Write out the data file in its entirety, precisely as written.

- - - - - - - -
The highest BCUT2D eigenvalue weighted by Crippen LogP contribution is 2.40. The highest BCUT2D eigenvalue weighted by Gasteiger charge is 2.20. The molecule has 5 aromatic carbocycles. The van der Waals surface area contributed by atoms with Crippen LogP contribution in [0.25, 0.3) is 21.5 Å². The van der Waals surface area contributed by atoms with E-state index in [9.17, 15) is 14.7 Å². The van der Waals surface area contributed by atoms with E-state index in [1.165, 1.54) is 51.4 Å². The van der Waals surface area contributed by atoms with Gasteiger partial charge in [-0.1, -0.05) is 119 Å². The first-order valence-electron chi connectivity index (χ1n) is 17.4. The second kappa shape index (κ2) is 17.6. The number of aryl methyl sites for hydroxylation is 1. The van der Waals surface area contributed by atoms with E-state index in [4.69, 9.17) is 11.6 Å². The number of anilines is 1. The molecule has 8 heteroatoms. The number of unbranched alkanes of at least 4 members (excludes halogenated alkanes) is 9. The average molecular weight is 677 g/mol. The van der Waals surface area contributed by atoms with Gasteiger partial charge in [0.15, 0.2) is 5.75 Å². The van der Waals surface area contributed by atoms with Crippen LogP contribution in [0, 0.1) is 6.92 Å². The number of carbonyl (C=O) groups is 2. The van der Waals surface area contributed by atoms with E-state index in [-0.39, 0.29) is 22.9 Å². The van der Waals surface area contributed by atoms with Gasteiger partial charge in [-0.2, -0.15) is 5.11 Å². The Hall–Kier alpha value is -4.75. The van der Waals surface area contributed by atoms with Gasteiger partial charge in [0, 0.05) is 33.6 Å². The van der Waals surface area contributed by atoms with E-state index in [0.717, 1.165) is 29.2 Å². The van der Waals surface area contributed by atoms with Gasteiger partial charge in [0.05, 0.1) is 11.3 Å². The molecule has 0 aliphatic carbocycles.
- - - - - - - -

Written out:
The highest BCUT2D eigenvalue weighted by Crippen LogP contribution is 2.40. The highest BCUT2D eigenvalue weighted by Gasteiger charge is 2.20. The molecule has 5 aromatic carbocycles. The van der Waals surface area contributed by atoms with Crippen LogP contribution in [0.25, 0.3) is 21.5 Å². The van der Waals surface area contributed by atoms with E-state index in [9.17, 15) is 14.7 Å². The van der Waals surface area contributed by atoms with E-state index in [1.165, 1.54) is 51.4 Å². The van der Waals surface area contributed by atoms with Gasteiger partial charge in [-0.1, -0.05) is 119 Å². The first-order valence-electron chi connectivity index (χ1n) is 17.4. The second kappa shape index (κ2) is 17.6. The number of aryl methyl sites for hydroxylation is 1. The van der Waals surface area contributed by atoms with E-state index in [4.69, 9.17) is 11.6 Å². The number of anilines is 1. The molecule has 8 heteroatoms. The number of unbranched alkanes of at least 4 members (excludes halogenated alkanes) is 9. The average molecular weight is 677 g/mol. The van der Waals surface area contributed by atoms with Gasteiger partial charge in [0.15, 0.2) is 5.75 Å². The van der Waals surface area contributed by atoms with Crippen LogP contribution in [0, 0.1) is 6.92 Å². The number of carbonyl (C=O) groups is 2. The van der Waals surface area contributed by atoms with E-state index in [-0.39, 0.29) is 22.9 Å². The van der Waals surface area contributed by atoms with Gasteiger partial charge in [-0.2, -0.15) is 5.11 Å². The Hall–Kier alpha value is -4.75. The van der Waals surface area contributed by atoms with Gasteiger partial charge in [0, 0.05) is 33.6 Å². The van der Waals surface area contributed by atoms with E-state index in [0.717, 1.165) is 29.2 Å². The van der Waals surface area contributed by atoms with Gasteiger partial charge in [0.05, 0.1) is 11.3 Å². The molecule has 0 aliphatic carbocycles.